Do you remember the puny shelves in my bedroom?

Yeah…that was a terrible design choice.  The good news, though, is that it looks totally different!

I knew I wanted something substantial on this wall to give it enough weight to compete with the panel wall.  Floating shelves are a favorite of mine because they are so chunky but I also wanted to use some brackets to pull in more of the industrial feel to my room.  So, I decided to do both!  The next decision was how I wanted the shelves on the wall.  Did I want them staggered similar to the way I originally had shelves?  Did I want them as corner shelves like my inspiration photo from Shanty 2 Chic?

Or did I want to put shelves on just one wall and some sort of baskets or art on the adjoining wall?  I thought it over for a while and ultimately decided that I wanted four shelves lined up with each other.  I started out by building the boxes that would be my shelves.

I’m not one of those builders that can just wing it.  There has to be a plan.  The walls were measured and I planned out what I thought would look best.  One wall will have two 36” shelves and the adjoining wall will have two 32” shelves.  The shelves will be 3 ½” tall with 10” in between them and centered in the open spaces of each wall.  I decided to use 1×6’s and 1×4’s.  The depth of the shelves will be 7”.

The first thing I needed to do what cut my pieces for the first shelf.

A 1×4 was cut down to two 36” pieces and two 5 ½” pieces.  I then assembled the frame of the box.  To make sure that my box stayed square, I used corner clamps to line it up.  I also used a bar clamp to keep the pieces butted up together as I worked on them.

Using a nail gun, I attached all sides together.

Now my frame is complete!

For the top and bottom, I measured the distance between the end pieces to ensure that the next cuts were correct instead of just taking the length of the sides minus the width of the ends.  There could be variations in the boards or in the way I put them together that could make my cuts off.  I cut two 34 ½” pieces from a 1×6 to finish the box.

With one of the 1×6’s on my work surface, I laid the frame on top of it.  It was a snug fit so I used a rubber mallet to work it into place.

Once it was in place, I used my nail gun and attached it.  The last piece is a little more difficult to install simply because it’s not as easy to get out if it’s not positioned correctly.  To put it in place, I laid it on top of the box and gently tapped it into place.  Once I was satisfied, I clamped it and nailed it.

If your board should happen to go in too far and you can’t wedge it out, use your rubber mallet on the back side of the box and the board will eventually work its way out.  It took me a few times to get the last boards in correctly.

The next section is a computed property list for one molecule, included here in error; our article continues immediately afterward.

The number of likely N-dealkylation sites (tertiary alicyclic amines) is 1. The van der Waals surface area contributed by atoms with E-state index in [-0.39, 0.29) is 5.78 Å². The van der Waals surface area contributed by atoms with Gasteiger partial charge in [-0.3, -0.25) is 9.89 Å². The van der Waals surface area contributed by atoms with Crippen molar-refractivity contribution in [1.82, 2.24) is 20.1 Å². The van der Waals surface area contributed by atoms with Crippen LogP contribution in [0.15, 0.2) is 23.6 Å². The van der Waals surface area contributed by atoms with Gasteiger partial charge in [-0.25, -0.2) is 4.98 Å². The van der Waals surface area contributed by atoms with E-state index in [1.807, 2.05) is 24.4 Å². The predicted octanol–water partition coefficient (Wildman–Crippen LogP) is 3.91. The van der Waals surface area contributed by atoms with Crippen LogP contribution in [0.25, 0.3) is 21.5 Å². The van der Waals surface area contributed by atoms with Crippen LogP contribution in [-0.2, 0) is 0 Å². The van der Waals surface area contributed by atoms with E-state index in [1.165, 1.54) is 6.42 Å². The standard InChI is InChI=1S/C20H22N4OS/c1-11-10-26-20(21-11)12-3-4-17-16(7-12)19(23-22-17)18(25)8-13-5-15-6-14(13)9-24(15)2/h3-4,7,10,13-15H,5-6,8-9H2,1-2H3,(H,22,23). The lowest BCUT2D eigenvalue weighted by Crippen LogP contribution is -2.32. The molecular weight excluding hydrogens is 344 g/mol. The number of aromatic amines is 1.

Now you have a box.  Just repeat the steps for the rest of your boxes with the proper length adjustments.  When the boxes are all assembled, fill the nail holes with wood filler.

A little tip for you: if you put a piece of plastic wrap between your filler and the lid, it will help prevent your fill from drying out.

When the filler is in (I don’t always wait for it to dry completely on nail holes), you get to the fun part! Sanding! Just kidding.  Sanding isn’t fun but it’s necessary.  As I was sanding, I rounded the edges of the boxes.  When the sanding is done, you have four completed shelf boxes!

Other than being completely finished, my favorite part is adding color.  I stained the boxes with Minwax Dark Walnut stain to match the stain I used on the wood wall.

For most of my staining projects, I use a wipe on method.  I rub the stain into the wood so that there isn’t much to wipe off.

One coat of Dark Walnut is all I need.

When the stain was dry, I added a couple coats of poly.

If you recall my first post about the bedroom, I was trying to decide between two different brackets.

Tired Trucker Designs

Base Metal Design

I posted both options on Instagram and the brackets from Tired Trucker Designs won by a large margin.  I just couldn’t get the brackets from Base Metal Design out of my head though!  It took me a while to finally come to a decision.  In the end, I went with the brackets from Tired Trucker Designs.  It is my mission to find a place for the others in my home!

Installing the brackets was relatively easy.  Using a stud finder, I located the…what else…studs in my walls.

When all the studs were marked, I figured out how high I wanted the first shelf to be and used a laser level to keep me in line.

I held up my brackets to the line where I wanted them hung and marked the screw holes on the wall.

I laid a small level on top of the bracket to ensure that the two holes were level.

The screws that came with the brackets were hex heads and quite long so I used an impact driver to get them in.  This was the first time I used an impact driver and I became an instant fan!  They’re awesome.

Anyway, back to the project at hand.  When it was time to put up the second bracket, I used a long level to keep the two brackets level.  No one wants a crooked shelf.

Once the brackets are installed, just set the box on top of them.

From here, I measured up 10” and repeated the process.  Before long, all of the shelves were done!

They look great and bring a much needed balance to the room.  And they help distract from my ugly retro TV.  Now I get to decorate them!

I’m getting so much closer to having this room redo finished!  I look forward to finally being able to share it with you all!

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